Runway to Reality

Runway to Reality | A model bride gets wedding jitters as she takes her first trip down the “aisle”

Wrapped in a long wedding gown that hugs every curve, I wait backstage with a mob of models in white dresses at Charleston Weddings magazine’s 2012 Spring Bridal Show. Admiring my frock’s delicate, layered design, I can’t help but daydream about my own Big Day and wonder what my boyfriend, who is waiting in the audience, will think about my look. We were high school sweethearts and now that we’re college students, we sometimes talk about our own wedding. (It’ll be small and “Charleston,” and will co-star our shih tzu, Oscar, as the ring bearer.) I peek out from the model tent into the crowd where I immediately spot my boyfriend thanks to his fiery red hair. We make eye contact for a brief moment and he grins like the Cheshire cat. Though I am a runway veteran, this is the first time he’s come to a show. Suddenly self-conscious, numb, and worried it might be bad luck for him to see me in a wedding gown before our actual wedding, I duck backstage. “Jennifer B., it’s time for hair and makeup,” announces a Charleston Fashion Week® intern, yanking me back to the moment.
As I slide into the makeup chair, heat rises to my neck and my stomach knots up. I nervously click my shoes together and my palms grow drenched. I can’t believe it—I’ve walked in dozens of shows over the past two years, but I am definitely on the brink of a meltdown. As this out-of-body experience continues, the makeup artist swipes my eyelids with gold powder, dusts my face with rouge, and paints my lips red. She coils my hair into a curly bun and secures the look with so much hairspray that clouds circle my head. Staring into the mirror, I’m amazed by the transformation from sweatpants-wearing college student to glamorous bride.

“You’re looking a little pale,” the makeup maven says. “You OK?” Instead of replying, I rush to the portable potties outside. Holding the heavy dress above my knees (I’m terrified that the expensive, couture gown will be ruined in the bathroom stall), I try to breathe as a rush of thoughts makes my stomach clench: What if I fall? What if my heels break? What if he doesn’t like the dress? What if everything’s not absolutely, completely perfect?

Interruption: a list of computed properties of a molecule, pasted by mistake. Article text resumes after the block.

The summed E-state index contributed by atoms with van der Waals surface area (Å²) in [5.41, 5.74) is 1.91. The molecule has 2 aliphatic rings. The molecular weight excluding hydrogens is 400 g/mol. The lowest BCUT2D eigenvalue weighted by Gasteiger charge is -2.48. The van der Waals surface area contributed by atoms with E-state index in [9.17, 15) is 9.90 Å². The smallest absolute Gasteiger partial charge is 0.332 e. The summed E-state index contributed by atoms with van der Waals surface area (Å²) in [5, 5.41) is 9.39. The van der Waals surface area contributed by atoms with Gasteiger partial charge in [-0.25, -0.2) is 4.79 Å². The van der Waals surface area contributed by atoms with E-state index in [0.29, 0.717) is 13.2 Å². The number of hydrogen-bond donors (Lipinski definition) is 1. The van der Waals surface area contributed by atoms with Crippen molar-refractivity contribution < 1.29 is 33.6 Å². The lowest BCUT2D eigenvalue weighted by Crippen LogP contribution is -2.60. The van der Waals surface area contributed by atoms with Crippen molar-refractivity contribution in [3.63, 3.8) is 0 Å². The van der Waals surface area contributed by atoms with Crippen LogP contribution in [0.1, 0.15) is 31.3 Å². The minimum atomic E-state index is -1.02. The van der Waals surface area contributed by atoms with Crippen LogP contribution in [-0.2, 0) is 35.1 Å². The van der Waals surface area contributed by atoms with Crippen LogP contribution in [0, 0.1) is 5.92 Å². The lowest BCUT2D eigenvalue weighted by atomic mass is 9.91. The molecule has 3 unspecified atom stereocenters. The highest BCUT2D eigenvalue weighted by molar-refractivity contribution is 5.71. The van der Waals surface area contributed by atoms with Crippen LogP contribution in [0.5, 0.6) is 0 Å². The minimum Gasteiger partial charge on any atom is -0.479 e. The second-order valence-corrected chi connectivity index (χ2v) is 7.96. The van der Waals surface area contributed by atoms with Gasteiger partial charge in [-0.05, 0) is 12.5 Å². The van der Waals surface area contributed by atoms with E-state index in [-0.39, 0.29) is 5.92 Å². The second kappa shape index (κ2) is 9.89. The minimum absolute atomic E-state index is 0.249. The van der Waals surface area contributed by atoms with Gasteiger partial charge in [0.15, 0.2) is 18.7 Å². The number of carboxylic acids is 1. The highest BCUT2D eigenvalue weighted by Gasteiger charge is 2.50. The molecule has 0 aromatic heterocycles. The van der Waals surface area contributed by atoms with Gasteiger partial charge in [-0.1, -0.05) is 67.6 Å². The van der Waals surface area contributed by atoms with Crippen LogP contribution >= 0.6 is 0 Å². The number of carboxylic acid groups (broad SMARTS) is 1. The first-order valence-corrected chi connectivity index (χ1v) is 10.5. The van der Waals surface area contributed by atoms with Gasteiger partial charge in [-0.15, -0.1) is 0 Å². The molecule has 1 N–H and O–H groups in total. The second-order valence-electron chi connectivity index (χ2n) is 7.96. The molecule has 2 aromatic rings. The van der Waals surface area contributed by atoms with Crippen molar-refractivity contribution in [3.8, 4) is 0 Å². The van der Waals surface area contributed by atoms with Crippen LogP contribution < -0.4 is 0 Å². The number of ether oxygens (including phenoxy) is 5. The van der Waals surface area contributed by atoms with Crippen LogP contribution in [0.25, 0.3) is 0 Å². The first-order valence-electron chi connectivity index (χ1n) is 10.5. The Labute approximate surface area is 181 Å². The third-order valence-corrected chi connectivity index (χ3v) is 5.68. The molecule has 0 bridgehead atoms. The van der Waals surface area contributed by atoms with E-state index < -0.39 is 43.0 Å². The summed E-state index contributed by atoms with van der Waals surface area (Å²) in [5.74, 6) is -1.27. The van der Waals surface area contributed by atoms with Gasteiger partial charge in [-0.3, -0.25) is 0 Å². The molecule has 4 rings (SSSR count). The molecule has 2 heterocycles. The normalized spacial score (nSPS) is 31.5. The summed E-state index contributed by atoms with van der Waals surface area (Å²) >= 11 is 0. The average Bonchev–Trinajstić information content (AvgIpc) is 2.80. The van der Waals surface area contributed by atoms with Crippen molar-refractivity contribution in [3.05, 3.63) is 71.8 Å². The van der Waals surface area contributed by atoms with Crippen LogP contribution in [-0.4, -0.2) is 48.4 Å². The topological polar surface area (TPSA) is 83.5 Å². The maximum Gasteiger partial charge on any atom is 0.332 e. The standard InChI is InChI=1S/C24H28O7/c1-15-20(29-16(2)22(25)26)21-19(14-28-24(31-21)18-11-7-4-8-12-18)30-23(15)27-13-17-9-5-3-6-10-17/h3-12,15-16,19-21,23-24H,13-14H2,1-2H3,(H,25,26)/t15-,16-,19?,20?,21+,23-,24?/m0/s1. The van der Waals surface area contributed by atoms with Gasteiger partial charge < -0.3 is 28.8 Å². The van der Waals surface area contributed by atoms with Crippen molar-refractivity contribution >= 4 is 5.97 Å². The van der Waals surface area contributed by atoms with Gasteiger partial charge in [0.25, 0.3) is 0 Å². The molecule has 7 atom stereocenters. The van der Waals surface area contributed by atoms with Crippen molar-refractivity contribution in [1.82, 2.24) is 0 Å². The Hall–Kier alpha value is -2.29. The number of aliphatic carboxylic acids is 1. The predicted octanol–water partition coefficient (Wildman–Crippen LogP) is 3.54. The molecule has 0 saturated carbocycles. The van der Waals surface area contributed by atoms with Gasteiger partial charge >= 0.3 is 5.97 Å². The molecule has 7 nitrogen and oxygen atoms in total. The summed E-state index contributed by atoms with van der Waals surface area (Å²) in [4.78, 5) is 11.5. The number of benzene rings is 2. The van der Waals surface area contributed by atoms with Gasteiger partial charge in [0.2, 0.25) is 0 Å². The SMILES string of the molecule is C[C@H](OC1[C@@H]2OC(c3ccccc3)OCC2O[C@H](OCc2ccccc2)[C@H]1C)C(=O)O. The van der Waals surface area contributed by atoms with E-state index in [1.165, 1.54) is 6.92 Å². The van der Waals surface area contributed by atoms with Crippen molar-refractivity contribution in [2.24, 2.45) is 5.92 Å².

There’s a knock on the door. “Need some crackers?” asks my friend and fellow model Lindsey. “A Sprite for your stomach?” I open the door and take her gifts. You look amazing, she says, but I know she’s lying because her eye is twitching like it always does when she lies. In truth, I’ve gone from glamorous to sickly pale and ghost-like. Still, I appreciate her maid-of-honor-worthy attempt. Downing her gifts, I run back to the model tent and head to the fitting area for accessories. The designer grabs a long, red silk scarf and wraps it tightly around my neck. It digs into my skin to the point I can barely breathe, so I quickly loosen the knot.
“Time for all models to line up, please!” shouts the backstage coordinator. I struggle to strap on a pair of five-inch beige heels, then, like a bride looking at her congregation of guests before the big unveil, I peer out into the crowd. Their buzzing makes my pulse beat so fast I lose all feeling again. The first model, dressed in a lace gown and topped with a fedora, heads down the run-way and I’m next in line. I feel a gentle shove from an intern, and I’m on the runway.

Strangely, clarity washes over me. I imagine my boyfriend as my future husband, waiting for me at the end of the catwalk as though he is waiting for me at the altar. As I channel my inner bride, my confidence swells. Though I feel the audience’s stares going straight through my bones, I am suddenly untouchable.

Shoulders back, I push my pelvis slightly forward in textbook model posture. I cross one leg over the other and take long strides, letting my arms swing naturally by my side. It’s as though the “me” who will actually walk this walk someday has taken over, and we’re one, heading toward the photo pit together. The fear of falling and every other worry melt away, and, like all brides, I want this moment to last forever.